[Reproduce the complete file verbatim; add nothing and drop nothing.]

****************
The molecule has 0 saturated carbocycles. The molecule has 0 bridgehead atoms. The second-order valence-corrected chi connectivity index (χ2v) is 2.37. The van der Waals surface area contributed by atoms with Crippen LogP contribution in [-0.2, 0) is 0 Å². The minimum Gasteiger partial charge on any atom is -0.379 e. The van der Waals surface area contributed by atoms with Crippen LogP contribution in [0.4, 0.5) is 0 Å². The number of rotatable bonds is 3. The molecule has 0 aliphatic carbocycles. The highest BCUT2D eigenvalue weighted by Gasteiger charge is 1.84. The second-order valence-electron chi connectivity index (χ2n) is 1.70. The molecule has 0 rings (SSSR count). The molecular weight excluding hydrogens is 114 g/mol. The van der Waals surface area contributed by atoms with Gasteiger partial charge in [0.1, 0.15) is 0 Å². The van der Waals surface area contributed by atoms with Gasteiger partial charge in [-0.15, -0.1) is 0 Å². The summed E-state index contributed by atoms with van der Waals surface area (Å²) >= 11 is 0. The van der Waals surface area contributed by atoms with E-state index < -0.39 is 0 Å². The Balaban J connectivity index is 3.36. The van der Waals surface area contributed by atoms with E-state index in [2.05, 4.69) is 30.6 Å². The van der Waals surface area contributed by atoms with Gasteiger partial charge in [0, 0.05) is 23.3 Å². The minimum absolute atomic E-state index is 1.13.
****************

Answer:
The molecule has 0 saturated carbocycles. The molecule has 0 bridgehead atoms. The second-order valence-corrected chi connectivity index (χ2v) is 2.37. The van der Waals surface area contributed by atoms with Crippen LogP contribution in [-0.2, 0) is 0 Å². The minimum Gasteiger partial charge on any atom is -0.379 e. The van der Waals surface area contributed by atoms with Crippen LogP contribution in [0.4, 0.5) is 0 Å². The number of rotatable bonds is 3. The molecule has 0 aliphatic carbocycles. The highest BCUT2D eigenvalue weighted by Gasteiger charge is 1.84. The second-order valence-electron chi connectivity index (χ2n) is 1.70. The molecule has 0 rings (SSSR count). The molecular weight excluding hydrogens is 114 g/mol. The van der Waals surface area contributed by atoms with Gasteiger partial charge in [0.1, 0.15) is 0 Å². The van der Waals surface area contributed by atoms with Gasteiger partial charge in [-0.15, -0.1) is 0 Å². The summed E-state index contributed by atoms with van der Waals surface area (Å²) >= 11 is 0. The van der Waals surface area contributed by atoms with E-state index < -0.39 is 0 Å². The Balaban J connectivity index is 3.36. The van der Waals surface area contributed by atoms with E-state index in [2.05, 4.69) is 30.6 Å². The van der Waals surface area contributed by atoms with Gasteiger partial charge in [0, 0.05) is 23.3 Å². The minimum absolute atomic E-state index is 1.13.